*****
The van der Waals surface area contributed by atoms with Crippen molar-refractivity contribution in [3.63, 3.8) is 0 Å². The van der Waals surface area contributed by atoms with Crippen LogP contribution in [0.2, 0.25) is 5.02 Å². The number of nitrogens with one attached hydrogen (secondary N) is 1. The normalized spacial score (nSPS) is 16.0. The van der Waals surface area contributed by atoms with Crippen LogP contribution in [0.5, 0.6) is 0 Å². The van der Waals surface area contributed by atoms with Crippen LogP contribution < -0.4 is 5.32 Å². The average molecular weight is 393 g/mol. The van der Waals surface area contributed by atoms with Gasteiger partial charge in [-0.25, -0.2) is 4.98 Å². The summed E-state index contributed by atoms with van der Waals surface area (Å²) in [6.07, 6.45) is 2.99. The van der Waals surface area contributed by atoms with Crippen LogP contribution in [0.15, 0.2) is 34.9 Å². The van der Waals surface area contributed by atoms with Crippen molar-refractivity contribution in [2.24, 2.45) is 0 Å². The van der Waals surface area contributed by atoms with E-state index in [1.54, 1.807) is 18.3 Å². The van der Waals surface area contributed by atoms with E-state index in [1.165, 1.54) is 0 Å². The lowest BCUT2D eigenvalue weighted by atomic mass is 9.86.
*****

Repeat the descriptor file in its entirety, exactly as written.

The van der Waals surface area contributed by atoms with Crippen molar-refractivity contribution in [3.63, 3.8) is 0 Å². The van der Waals surface area contributed by atoms with Crippen LogP contribution in [0.2, 0.25) is 5.02 Å². The number of nitrogens with one attached hydrogen (secondary N) is 1. The normalized spacial score (nSPS) is 16.0. The van der Waals surface area contributed by atoms with Crippen LogP contribution in [0.5, 0.6) is 0 Å². The van der Waals surface area contributed by atoms with Crippen LogP contribution < -0.4 is 5.32 Å². The average molecular weight is 393 g/mol. The van der Waals surface area contributed by atoms with Gasteiger partial charge in [-0.25, -0.2) is 4.98 Å². The summed E-state index contributed by atoms with van der Waals surface area (Å²) in [6.07, 6.45) is 2.99. The van der Waals surface area contributed by atoms with Crippen LogP contribution in [0.15, 0.2) is 34.9 Å². The van der Waals surface area contributed by atoms with Crippen molar-refractivity contribution in [2.24, 2.45) is 0 Å². The van der Waals surface area contributed by atoms with E-state index in [1.54, 1.807) is 18.3 Å². The van der Waals surface area contributed by atoms with E-state index in [1.165, 1.54) is 0 Å². The lowest BCUT2D eigenvalue weighted by atomic mass is 9.86.